fatgiambi said...

the red sox are a better team than the yanks come playoff time. this blows. cash has got to do something, pettite is not the answer. not only are they good in their rotation (might be best in majors) but theyre young. its even more important now to trade arod for santana and shields and prospects.

Anonymous said...

Look, the problem is that we have always been playing with a philosophy of "win now." We've doing that since 2001. We have never been waiting on young arms because there weren't any to wait on.

If you want to trade away the dynasty cashman is trying to build to maybe get results in 07, you are a fool.

Gardo said...

[b]Yankees' minor leaguer suspended[/b]

[quote]NEW YORK: New York Yankees pitching prospect Hector Noesi was suspended Thursday for the first 50 games of next season after testing positive for a banned performance-enhancing substance under baseball's minor league drug program.

http://www.iht.com/articles/ap/2006/12/14/sports/NA_SPT_BBL_Noesi_Doping.php

mars2001 said...

Mike -

Lay off the pipe man... Johnson (as much as I love him) is no longer the ace that destroyed the Yankees in 2001 - and I highly doubt that he'll put up numbers remotely resembling what you've put together. Although the 2007 PETCOAs aren't out yet, I believe what you've predicted is easily beyond his 95th percentile for next year.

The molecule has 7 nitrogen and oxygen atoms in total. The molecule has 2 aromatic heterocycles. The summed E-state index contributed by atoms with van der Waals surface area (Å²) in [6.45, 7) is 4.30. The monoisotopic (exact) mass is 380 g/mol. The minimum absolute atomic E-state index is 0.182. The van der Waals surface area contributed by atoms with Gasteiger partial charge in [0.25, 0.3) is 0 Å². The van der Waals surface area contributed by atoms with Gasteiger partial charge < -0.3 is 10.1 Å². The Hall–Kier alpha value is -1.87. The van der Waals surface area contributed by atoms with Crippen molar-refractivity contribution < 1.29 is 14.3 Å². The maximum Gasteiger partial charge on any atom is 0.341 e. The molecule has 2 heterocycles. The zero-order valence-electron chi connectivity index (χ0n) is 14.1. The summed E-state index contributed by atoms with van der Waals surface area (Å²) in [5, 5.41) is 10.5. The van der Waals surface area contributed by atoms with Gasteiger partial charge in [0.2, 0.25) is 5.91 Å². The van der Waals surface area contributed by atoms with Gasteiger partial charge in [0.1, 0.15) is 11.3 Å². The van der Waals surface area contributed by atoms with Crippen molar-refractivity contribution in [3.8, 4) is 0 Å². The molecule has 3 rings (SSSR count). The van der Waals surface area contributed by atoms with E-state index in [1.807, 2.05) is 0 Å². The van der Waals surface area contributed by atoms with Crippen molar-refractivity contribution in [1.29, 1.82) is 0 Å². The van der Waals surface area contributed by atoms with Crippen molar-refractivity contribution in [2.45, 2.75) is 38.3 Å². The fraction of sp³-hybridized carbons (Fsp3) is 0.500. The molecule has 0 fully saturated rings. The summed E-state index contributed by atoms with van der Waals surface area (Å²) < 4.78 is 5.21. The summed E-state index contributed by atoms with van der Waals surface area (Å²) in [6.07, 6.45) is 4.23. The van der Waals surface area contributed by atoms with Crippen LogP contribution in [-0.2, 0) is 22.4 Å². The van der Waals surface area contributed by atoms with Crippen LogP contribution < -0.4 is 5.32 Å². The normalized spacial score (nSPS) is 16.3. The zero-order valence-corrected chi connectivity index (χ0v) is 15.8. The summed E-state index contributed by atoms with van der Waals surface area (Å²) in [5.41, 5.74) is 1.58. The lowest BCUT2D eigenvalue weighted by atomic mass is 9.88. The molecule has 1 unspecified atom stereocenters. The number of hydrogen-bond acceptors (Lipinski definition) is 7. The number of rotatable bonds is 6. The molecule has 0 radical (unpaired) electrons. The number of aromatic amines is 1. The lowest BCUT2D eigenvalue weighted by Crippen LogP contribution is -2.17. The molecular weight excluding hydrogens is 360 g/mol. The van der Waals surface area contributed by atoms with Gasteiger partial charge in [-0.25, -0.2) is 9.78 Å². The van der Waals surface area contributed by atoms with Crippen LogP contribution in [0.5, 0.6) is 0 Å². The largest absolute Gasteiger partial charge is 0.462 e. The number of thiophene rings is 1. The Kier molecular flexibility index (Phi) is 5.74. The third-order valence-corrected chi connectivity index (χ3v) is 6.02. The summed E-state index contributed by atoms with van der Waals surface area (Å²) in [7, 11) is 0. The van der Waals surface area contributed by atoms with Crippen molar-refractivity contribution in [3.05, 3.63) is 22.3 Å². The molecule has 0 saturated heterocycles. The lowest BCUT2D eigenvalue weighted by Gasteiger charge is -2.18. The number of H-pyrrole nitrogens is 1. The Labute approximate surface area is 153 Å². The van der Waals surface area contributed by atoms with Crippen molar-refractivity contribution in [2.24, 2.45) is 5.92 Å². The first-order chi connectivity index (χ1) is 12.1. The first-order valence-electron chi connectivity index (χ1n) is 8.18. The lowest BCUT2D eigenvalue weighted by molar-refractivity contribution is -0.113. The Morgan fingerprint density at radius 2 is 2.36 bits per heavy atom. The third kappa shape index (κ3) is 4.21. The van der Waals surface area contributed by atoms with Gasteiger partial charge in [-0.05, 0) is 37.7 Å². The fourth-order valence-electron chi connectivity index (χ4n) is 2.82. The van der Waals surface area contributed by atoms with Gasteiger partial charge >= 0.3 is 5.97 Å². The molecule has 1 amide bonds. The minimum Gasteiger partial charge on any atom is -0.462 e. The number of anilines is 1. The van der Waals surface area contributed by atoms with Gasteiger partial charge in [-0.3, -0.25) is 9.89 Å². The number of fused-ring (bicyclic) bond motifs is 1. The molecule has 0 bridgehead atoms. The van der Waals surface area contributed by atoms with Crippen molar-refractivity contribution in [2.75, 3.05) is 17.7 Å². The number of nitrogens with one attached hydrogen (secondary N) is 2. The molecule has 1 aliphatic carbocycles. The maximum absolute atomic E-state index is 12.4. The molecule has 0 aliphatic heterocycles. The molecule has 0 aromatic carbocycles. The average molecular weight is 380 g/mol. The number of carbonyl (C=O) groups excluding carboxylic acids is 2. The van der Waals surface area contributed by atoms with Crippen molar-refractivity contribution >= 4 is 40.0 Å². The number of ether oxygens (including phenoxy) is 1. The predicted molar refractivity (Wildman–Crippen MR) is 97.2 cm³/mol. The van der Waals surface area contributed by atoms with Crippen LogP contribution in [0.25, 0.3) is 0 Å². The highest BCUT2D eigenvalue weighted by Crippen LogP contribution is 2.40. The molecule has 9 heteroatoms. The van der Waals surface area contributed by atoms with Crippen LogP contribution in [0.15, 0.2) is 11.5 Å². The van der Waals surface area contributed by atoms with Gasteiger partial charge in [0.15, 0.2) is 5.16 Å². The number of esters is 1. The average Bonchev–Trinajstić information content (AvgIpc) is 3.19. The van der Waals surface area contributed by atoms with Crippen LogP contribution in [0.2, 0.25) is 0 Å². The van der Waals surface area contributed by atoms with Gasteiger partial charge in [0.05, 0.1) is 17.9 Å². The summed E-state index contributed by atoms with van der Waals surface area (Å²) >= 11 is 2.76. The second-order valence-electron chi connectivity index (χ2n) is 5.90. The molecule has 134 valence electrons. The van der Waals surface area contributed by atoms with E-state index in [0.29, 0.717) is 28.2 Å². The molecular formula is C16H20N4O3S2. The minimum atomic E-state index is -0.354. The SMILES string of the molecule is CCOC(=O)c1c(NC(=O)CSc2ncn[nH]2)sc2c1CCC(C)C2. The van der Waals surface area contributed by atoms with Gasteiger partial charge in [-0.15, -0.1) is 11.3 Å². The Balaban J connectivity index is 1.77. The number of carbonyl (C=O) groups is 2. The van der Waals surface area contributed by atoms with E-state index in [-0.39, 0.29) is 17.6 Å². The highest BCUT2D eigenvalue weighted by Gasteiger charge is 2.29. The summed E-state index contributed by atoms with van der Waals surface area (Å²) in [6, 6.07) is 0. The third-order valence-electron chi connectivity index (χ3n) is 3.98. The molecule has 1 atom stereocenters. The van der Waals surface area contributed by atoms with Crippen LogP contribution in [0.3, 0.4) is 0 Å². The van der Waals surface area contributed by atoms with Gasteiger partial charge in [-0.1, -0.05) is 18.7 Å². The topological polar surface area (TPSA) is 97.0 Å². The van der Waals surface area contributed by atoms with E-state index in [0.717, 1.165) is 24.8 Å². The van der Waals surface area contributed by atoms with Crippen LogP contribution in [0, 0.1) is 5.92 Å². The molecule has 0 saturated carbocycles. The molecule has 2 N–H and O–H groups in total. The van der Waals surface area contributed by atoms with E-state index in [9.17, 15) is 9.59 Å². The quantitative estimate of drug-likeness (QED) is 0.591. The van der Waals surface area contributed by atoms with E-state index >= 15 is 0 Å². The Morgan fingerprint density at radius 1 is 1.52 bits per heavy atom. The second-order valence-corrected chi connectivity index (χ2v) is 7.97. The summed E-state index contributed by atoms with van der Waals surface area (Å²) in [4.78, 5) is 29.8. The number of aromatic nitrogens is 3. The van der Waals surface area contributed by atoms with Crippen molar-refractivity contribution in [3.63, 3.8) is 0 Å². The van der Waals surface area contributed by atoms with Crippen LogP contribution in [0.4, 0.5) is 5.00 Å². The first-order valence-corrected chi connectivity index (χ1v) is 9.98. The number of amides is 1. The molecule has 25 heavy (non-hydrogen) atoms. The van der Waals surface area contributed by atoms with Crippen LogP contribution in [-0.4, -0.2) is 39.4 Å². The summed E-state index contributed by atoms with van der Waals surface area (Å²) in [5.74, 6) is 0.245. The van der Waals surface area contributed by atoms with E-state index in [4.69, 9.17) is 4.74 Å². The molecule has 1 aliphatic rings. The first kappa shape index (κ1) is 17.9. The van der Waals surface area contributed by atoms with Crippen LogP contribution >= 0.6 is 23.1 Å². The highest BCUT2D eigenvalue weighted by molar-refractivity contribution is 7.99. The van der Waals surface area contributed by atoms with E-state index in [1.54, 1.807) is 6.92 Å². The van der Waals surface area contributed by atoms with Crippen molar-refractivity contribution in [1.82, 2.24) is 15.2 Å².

Alternatively (if you want to stick to your guns), please include the heartwarming story of RJ's promise that he made prior to his WS start to the Stony Brook Hospital - that he'd win tonight and stikeout 10 guys.... and then the miraculous recovery of everyone from the H5N1 virus after his performance - As the camera captures them carrying RJ to Cooperstown on their shoulders as the credits roll and the lights come back up...

*lafs*
May the Curse be with You.

Anonymous said...

Let's go Red Sox...

Mike Plugh said...

mars....

Dude, it's called Yankees Fantasy. It's in no way grounded in reality. I expect RJ to win 20 games and a Cy Young about as much as I do Jaret Wright. The point of the whole thing is to suspend disbelief, abandon logic, sit back and imagine a perfect world.

As for why the Tigers and not the Red Sox in the ALCS...precisely because this is Yankees Fantasy, the Red Sox don't get to make the playoffs.

Last, to those people who may or may not be Red Sox fans posing as panicking Yankee fans....we're still better than you despite Matsuzaka. You may have an edge in the pitching staff....MAY have an edge, but you don't have the kind of lineup we do.

BrnxBombers said...

Mike and the Mad Dog challenges Clueless Joe


says Joe "there's no problem here" has to sit Jeter and Arod down in spring training and tell them they're not leaving the room until they settle whatever tension there is between them.

also Mike and the Mad Dog said they have to get rid of the old unit as soon as possible because he's a cancer.

jR said...

Theo is f*ucking Liar. "He lied in Matsuzaka's today press conference, He said that We Been Following Dice-K and scouting him since 1998". Where is the proof Theo? Craip Shipley who scouted matsuzaka sinced last year not 1998. Redsox just bid $52 million on him and payed $100 million.

Gerald said...

Hidden Message to Damon

This may sound weird, but is there a hidden message to Damon in this deal for D-Mat? This past spring, the Red Sox gave David Ortiz a 4 yr/52 mil dollar extension, which is the SAME contract that the Yankees gave Damon. I shrugged the idea of a hidden message and instead thought of it as a coincedince (sp?). Now, Dice-K has just been signed to a 52 mil dollar deal. Not only that, but he is #18. I find this weird and I am starting to wonder if the Sox did this on purpose.